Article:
By the time this article is published the post had more than 13 retweets including a Twitter account with more than 15 thousand followers retweeting the post.
However, HaqCheck inspected the image and rendered the post, Partly-False.
According to the United Nations Office for the Coordination of Humanitarian Affairs (OCHA’s) Report rainfall deficits during the recent March-April-May 2022 rainy season have been the most severe in at least the last 70 years in Ethiopia, Kenya, and Somalia. The ongoing, four-season drought has been the most extensive and persistent event since 1981.
The report by The Africa Watch which is now part of (the Human Rights Watch) shows that many historic famines were the result of the way civil wars were waged. Sometimes, food stores were seized to feed huge armies of tens of thousands of soldiers. In other cases, cattle and crops were confiscated as a military strategy. These measures degraded communities, making them vulnerable when drought struck.
The claim is thus produced in the context of the current drought situation in the region.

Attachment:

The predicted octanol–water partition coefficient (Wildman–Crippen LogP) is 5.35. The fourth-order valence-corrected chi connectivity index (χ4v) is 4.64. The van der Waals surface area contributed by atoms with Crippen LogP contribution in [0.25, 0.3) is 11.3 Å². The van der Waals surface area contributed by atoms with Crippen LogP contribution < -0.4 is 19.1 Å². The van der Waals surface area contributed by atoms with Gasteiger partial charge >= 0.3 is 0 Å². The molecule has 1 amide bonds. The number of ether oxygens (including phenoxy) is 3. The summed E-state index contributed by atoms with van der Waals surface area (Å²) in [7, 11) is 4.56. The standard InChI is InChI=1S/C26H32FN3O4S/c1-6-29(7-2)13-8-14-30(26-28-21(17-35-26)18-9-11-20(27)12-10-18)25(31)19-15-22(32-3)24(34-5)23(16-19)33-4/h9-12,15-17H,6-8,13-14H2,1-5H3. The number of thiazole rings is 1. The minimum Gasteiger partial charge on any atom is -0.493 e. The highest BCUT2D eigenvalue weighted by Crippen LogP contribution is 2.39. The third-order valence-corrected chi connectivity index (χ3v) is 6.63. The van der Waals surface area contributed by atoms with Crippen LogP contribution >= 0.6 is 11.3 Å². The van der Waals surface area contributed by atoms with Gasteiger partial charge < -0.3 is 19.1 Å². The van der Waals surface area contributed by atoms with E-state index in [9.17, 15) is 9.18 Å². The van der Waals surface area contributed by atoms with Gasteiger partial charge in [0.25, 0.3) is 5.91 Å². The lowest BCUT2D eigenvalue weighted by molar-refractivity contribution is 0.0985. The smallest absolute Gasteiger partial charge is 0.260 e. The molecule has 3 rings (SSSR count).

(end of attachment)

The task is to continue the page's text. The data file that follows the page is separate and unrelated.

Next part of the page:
HaqCheck used a Google reverse image search to prove the correctness of the images used by the Twitter account to support the claim.
One of the images is found shared on different Social media platforms to show the drought in the Oromia West Guji zone.
The other image was posted on May 19, 2022, on a Facebook page with more than 57thousand followers. The post claimed the image is from Mekele, Tigray.
On Apr 4,2017, a Website shared this image on an article wriiten about the Somalian parliament approving the state budget.
One of the Facebook post uses the image to show the poverty in Nigeria posted on World poverty day on On Oct 18 2018.
The Fourth image was taken by a South African photojournalist in which he wins the Pulitzer award. The photo shows a starving child who collapsed on the ground and was struggling to get to a food center in Sudan in 1993.
Even though there are several claims that there is starvation caused by drought in Ethiopia, among the four images used by the Twitter account, three of them don’t show the hunger caused by drought in Ethiopia [Oromia].
Therefore, HaqCheck inspected the post and rendered it Partly-False.